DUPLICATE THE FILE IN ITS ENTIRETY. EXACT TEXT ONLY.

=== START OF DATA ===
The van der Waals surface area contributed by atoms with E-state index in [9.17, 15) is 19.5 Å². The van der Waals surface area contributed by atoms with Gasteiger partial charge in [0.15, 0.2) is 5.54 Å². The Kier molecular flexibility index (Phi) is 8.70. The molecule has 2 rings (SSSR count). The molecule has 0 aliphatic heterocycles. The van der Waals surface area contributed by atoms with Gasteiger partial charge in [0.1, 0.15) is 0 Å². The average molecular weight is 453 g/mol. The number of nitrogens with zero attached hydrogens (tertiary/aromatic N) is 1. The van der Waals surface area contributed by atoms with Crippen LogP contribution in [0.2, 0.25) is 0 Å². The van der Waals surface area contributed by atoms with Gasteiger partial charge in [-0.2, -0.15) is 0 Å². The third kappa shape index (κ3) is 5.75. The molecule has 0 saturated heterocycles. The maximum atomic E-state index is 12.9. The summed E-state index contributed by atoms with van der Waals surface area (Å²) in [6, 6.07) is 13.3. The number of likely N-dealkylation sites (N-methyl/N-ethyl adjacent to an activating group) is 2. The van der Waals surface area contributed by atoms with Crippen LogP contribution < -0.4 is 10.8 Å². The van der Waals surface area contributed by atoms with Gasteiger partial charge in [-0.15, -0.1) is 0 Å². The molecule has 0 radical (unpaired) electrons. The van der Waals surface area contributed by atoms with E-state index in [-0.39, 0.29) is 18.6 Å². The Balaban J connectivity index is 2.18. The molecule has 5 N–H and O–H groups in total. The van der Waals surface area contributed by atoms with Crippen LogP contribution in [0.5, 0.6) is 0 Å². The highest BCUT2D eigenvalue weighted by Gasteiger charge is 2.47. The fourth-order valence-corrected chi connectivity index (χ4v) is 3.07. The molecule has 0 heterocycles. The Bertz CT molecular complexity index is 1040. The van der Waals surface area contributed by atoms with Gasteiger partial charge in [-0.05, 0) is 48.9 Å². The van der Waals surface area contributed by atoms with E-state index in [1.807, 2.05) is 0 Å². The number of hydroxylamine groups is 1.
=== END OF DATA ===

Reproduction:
The van der Waals surface area contributed by atoms with E-state index in [9.17, 15) is 19.5 Å². The van der Waals surface area contributed by atoms with Gasteiger partial charge in [0.15, 0.2) is 5.54 Å². The Kier molecular flexibility index (Phi) is 8.70. The molecule has 2 rings (SSSR count). The molecule has 0 aliphatic heterocycles. The van der Waals surface area contributed by atoms with Gasteiger partial charge in [0.1, 0.15) is 0 Å². The average molecular weight is 453 g/mol. The number of nitrogens with zero attached hydrogens (tertiary/aromatic N) is 1. The van der Waals surface area contributed by atoms with Crippen LogP contribution in [0.2, 0.25) is 0 Å². The van der Waals surface area contributed by atoms with Gasteiger partial charge in [-0.2, -0.15) is 0 Å². The third kappa shape index (κ3) is 5.75. The molecule has 0 saturated heterocycles. The maximum atomic E-state index is 12.9. The summed E-state index contributed by atoms with van der Waals surface area (Å²) in [6, 6.07) is 13.3. The number of likely N-dealkylation sites (N-methyl/N-ethyl adjacent to an activating group) is 2. The van der Waals surface area contributed by atoms with Crippen LogP contribution < -0.4 is 10.8 Å². The van der Waals surface area contributed by atoms with Gasteiger partial charge in [-0.15, -0.1) is 0 Å². The molecule has 0 radical (unpaired) electrons. The van der Waals surface area contributed by atoms with E-state index in [-0.39, 0.29) is 18.6 Å². The Balaban J connectivity index is 2.18. The molecule has 5 N–H and O–H groups in total. The van der Waals surface area contributed by atoms with Crippen LogP contribution in [0.5, 0.6) is 0 Å². The highest BCUT2D eigenvalue weighted by Gasteiger charge is 2.47. The fourth-order valence-corrected chi connectivity index (χ4v) is 3.07. The molecule has 0 heterocycles. The Bertz CT molecular complexity index is 1040. The van der Waals surface area contributed by atoms with Gasteiger partial charge in [-0.05, 0) is 48.9 Å². The van der Waals surface area contributed by atoms with E-state index in [1.807, 2.05) is 0 Å². The number of hydroxylamine groups is 1.